Digital signature platform Off-Blocks is bringing its government-tested document verification tools to the public.
The company launched its digital identity mobile app beta Monday, according to CEO Colin Campbell, offering to the public some of the Factom blockchain-powered anti-forgery mechanisms the companies have been building for the U.S. Department of Homeland Security (DHS) since November. The full platform is expected to go live in the coming weeks.
Off-Blocks’ public service seeks to infuse trust across digital file sharing. People and companies have an inherent need to authenticate any number of documents, Campbell said. While signing PDF contracts is perhaps the most well-known digital signature use case, Campbell said that, increasingly, digitized workspaces and lives require more robust platforms.
Campbell said he built the file-agnostic Off-Blocks platform for the everyday, any-situation user that might need to verify a screengrab, a video or music file.
“The big difference is you can sign any file in any format, however it’s presented to you,” Campbell said. “Imagine how you could interact with the digital world around you.”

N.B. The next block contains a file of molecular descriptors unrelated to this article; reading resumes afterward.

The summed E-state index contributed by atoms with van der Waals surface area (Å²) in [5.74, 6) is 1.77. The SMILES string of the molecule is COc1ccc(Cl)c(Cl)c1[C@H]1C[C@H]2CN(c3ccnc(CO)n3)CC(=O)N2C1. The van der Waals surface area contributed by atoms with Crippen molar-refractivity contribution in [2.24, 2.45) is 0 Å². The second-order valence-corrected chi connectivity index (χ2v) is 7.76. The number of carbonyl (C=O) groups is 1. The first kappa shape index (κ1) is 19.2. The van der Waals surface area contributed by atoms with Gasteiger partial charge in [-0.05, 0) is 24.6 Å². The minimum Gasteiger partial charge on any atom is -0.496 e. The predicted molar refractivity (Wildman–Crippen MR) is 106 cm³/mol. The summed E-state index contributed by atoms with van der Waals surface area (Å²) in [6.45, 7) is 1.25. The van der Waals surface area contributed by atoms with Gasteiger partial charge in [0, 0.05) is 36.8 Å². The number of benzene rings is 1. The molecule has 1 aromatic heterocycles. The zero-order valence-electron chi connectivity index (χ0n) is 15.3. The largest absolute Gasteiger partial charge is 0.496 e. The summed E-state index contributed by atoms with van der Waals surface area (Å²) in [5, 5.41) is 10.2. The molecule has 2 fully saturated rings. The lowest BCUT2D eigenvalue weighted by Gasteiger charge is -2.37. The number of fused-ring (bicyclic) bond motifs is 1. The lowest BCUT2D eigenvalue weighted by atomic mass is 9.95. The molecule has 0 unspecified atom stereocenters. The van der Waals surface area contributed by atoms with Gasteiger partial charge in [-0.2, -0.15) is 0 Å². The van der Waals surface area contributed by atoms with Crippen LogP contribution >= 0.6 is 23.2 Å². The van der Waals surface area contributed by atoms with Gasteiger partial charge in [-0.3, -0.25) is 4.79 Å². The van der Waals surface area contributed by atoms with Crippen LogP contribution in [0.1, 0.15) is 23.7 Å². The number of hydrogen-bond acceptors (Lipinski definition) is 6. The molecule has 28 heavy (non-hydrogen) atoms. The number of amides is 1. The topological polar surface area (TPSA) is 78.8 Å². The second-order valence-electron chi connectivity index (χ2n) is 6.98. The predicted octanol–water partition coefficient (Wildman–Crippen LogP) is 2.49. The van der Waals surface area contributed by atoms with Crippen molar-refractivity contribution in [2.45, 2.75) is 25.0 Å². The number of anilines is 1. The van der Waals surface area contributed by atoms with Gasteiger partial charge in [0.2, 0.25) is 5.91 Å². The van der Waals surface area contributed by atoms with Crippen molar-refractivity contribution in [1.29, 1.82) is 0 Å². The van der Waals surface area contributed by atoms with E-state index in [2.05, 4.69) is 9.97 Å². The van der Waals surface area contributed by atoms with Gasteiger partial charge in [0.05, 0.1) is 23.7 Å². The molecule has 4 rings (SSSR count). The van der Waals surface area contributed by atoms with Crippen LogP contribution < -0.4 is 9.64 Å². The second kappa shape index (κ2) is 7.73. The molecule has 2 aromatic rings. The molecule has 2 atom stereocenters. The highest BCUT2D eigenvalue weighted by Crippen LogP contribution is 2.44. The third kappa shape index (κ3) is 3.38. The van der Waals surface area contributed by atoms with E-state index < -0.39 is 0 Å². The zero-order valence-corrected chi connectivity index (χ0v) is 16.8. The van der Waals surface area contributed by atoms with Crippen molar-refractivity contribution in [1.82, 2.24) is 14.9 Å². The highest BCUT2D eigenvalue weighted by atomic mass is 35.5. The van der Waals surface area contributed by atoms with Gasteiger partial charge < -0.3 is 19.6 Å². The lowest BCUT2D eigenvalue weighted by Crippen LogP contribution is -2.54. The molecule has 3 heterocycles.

He said the service could be used by creators seeking to validate their digital rights and even car crash victims who need to provide photographic “evidence” to their insurance providers.
Campbell said he’s positioning his service for wide adoption in the belief a second-layer solution is the “only way to bring [the] masses to blockchain.”
Market realities dictated Campbell’s partnership with Factom. He could not afford to pay often-high and volatile transaction fees associated with public blockchains like bitcoin and ethereum, he said, and many of his prospective clients balked at interacting with cryptocurrency, still untrusted in some enterprise circles.
If all goes according to plan, Off-Blocks’ first users will have no idea a blockchain’s involved.
“You won’t find a single mention of the word ‘blockchain’” in the app, Campbell said. “It’s become a bit of a dirty word.” (The beta does mention the term, though.)
But that doesn’t mean it’s not a valuable technology. Campbell saw no reason to burden everyday users with buzzwords; he does not consider himself a “tech guy” and therefore believed he had more to gain by staying quiet on the back-end complexities than attempting to educate a public still largely ignorant about blockchain.
“Most applications now on a blockchain are built by enthusiasts for enthusiasts, trying to impress their mates,” Campbell said.